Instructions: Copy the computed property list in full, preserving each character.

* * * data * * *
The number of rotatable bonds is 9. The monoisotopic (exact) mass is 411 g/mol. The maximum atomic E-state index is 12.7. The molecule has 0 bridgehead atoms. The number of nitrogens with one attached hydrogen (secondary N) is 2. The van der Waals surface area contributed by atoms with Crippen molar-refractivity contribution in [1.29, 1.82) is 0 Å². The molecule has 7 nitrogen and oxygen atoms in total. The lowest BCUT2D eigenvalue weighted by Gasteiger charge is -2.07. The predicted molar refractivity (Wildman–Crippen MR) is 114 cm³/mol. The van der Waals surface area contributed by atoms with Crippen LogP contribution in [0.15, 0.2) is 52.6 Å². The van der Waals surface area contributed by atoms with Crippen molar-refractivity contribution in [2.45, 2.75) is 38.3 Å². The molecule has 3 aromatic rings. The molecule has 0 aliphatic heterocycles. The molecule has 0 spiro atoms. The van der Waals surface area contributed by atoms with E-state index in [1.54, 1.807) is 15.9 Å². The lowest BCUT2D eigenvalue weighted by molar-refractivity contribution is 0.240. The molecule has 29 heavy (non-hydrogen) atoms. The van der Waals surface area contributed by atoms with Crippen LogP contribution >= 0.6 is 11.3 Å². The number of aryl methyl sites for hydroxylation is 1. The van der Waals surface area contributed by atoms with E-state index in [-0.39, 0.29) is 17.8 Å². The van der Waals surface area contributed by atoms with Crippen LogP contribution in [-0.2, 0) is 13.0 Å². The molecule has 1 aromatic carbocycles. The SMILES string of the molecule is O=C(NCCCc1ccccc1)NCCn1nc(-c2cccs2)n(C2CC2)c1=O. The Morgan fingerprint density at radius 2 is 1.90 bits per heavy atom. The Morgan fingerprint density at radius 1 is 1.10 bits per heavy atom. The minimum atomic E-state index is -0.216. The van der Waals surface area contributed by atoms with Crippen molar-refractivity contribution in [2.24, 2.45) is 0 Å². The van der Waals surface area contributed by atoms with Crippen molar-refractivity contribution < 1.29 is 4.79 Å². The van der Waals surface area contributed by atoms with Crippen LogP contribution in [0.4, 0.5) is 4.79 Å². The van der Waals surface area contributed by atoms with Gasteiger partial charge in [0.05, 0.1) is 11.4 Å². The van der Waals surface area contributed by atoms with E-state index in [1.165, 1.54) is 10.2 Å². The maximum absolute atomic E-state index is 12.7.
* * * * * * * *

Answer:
The number of rotatable bonds is 9. The monoisotopic (exact) mass is 411 g/mol. The maximum atomic E-state index is 12.7. The molecule has 0 bridgehead atoms. The number of nitrogens with one attached hydrogen (secondary N) is 2. The van der Waals surface area contributed by atoms with Crippen molar-refractivity contribution in [1.29, 1.82) is 0 Å². The molecule has 7 nitrogen and oxygen atoms in total. The lowest BCUT2D eigenvalue weighted by Gasteiger charge is -2.07. The predicted molar refractivity (Wildman–Crippen MR) is 114 cm³/mol. The van der Waals surface area contributed by atoms with Crippen LogP contribution in [0.15, 0.2) is 52.6 Å². The van der Waals surface area contributed by atoms with Crippen molar-refractivity contribution in [2.45, 2.75) is 38.3 Å². The molecule has 3 aromatic rings. The molecule has 0 aliphatic heterocycles. The molecule has 0 spiro atoms. The van der Waals surface area contributed by atoms with E-state index in [1.54, 1.807) is 15.9 Å². The lowest BCUT2D eigenvalue weighted by molar-refractivity contribution is 0.240. The molecule has 29 heavy (non-hydrogen) atoms. The van der Waals surface area contributed by atoms with Crippen LogP contribution >= 0.6 is 11.3 Å². The number of aryl methyl sites for hydroxylation is 1. The van der Waals surface area contributed by atoms with E-state index in [-0.39, 0.29) is 17.8 Å². The van der Waals surface area contributed by atoms with Crippen LogP contribution in [-0.2, 0) is 13.0 Å². The molecule has 1 aromatic carbocycles. The SMILES string of the molecule is O=C(NCCCc1ccccc1)NCCn1nc(-c2cccs2)n(C2CC2)c1=O. The Morgan fingerprint density at radius 2 is 1.90 bits per heavy atom. The Morgan fingerprint density at radius 1 is 1.10 bits per heavy atom. The minimum atomic E-state index is -0.216. The van der Waals surface area contributed by atoms with Crippen molar-refractivity contribution in [2.24, 2.45) is 0 Å². The van der Waals surface area contributed by atoms with Crippen molar-refractivity contribution < 1.29 is 4.79 Å². The van der Waals surface area contributed by atoms with Crippen LogP contribution in [0.4, 0.5) is 4.79 Å². The van der Waals surface area contributed by atoms with Gasteiger partial charge in [0.05, 0.1) is 11.4 Å². The van der Waals surface area contributed by atoms with E-state index in [1.165, 1.54) is 10.2 Å². The maximum absolute atomic E-state index is 12.7.